An international agreement negotiated by the Obama administration to phase out a potent greenhouse gas received enough support on Friday to go into effect in 2019.
Sweden’s ratification of the Kigali Amendment to the Montreal Protocol late last week means the treaty can go into effect in two years, the U.N. reported. What remains to be seen, however, is how the Trump administration handles the matter.
The State Department hasn’t sent the treaty to the Senate for approval as required by the U.S. Constitution, but it’s unclear whether or not Republican lawmakers will approve the amendment to the Montreal Protocol.
President Donald Trump promised in June to withdraw from the Paris climate accord, but he’s so far remained silent on the Kigali Amendment.
The Obama administration negotiated the Kigali Amendment in 2015, just before U.N. delegates met in Paris, France to hash out a new global agreement to cut greenhouse gas emissions.
Former Environmental Protection Agency (EPA) Administrator Gina McCarthy hailed the Kigali Amendment, which aimed to cut hydroflourocarbon (HFC) emissions. Proponents of the amendment said it could avert 0.5 degrees of projected global warming by the end of the century.
“Now the question is, will the U.S. ratify the amendment so American chemical companies can gain full access to new global markets for replacement chemicals,” former White House climate adviser Paul Bledsoe told The New York Times.
The Montreal Protocol was a global agreement from 1987 to phase out substances blamed for depleting the Earth’s ozone layer. In response, EPA actually pushed HFCs as a replacement for ozone-depleting chlorofluorocarbons, or CFC.
HFCs aren’t ozone-depleting, but they are greenhouse gases. As fears shifted from ozone depletion to global warming, EPA and other regulatory agencies began looking at ways to get rid of HFCs.
EPA imposed two regulations in 2016 to clamp down on HFCs from air conditioners and refrigerators, but agency efforts were challenged in court.
Two companies that manufacture products with HFCs filed suit, but big chemical companies actually favored the ban.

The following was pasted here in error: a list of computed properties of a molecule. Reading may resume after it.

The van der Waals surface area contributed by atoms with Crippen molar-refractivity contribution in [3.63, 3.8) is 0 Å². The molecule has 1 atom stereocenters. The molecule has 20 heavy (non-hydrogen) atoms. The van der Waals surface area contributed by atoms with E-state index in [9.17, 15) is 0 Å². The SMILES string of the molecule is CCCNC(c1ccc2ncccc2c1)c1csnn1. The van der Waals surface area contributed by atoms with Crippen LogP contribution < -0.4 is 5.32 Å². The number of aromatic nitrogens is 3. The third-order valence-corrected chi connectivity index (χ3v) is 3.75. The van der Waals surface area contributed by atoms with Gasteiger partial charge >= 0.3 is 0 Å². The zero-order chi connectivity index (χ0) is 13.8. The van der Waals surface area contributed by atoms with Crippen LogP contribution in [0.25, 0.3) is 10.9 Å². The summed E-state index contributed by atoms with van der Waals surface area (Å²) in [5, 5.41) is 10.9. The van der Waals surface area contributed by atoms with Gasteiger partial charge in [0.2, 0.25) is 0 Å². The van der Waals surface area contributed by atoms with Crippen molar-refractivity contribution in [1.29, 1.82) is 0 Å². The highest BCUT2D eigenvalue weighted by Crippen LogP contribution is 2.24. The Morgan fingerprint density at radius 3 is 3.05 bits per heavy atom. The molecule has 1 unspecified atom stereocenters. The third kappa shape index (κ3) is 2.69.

Companies, like Dow Chemical and Honeywell, have invested hundreds of millions of dollars in HFC alternatives and have been pushing EPA and the U.N. to knock out their competitors. Major air conditioner makers urged Trump to keep EPA’s HFC phase out.
In August, a federal appeals court struck down EPA’s plan to cut HFCs from appliances. Judge Brett Kavanaugh ruled EPA could not use legal authority on regulating ozone-depleting substances to control a greenhouse gas.
“Climate change is not a blank check for the President,” Kavanaugh wrote in his opinion.
The Trump administration was forced to defend the rule in court, but it’s not clear where officials stand on the issue.
Montreal Protocol proponents say it’s been a major success, and has stabilized the size of the hole in the ozone layer. Some pointed to news from NASA that the ozone hole over Antarctica is the smallest it’s been on record.
But this year’s record-small ozone hole had nothing to do with humans, according to NASA.
“Scientists said the smaller ozone hole extent in 2016 and 2017 is due to natural variability and not a signal of rapid healing,” NASA said in early November.
NASA said “an unstable and warmer Antarctic vortex … helped minimize polar stratospheric cloud formation in the lower stratosphere.” These clouds aid chemical reactions that deplete the ozone layer.
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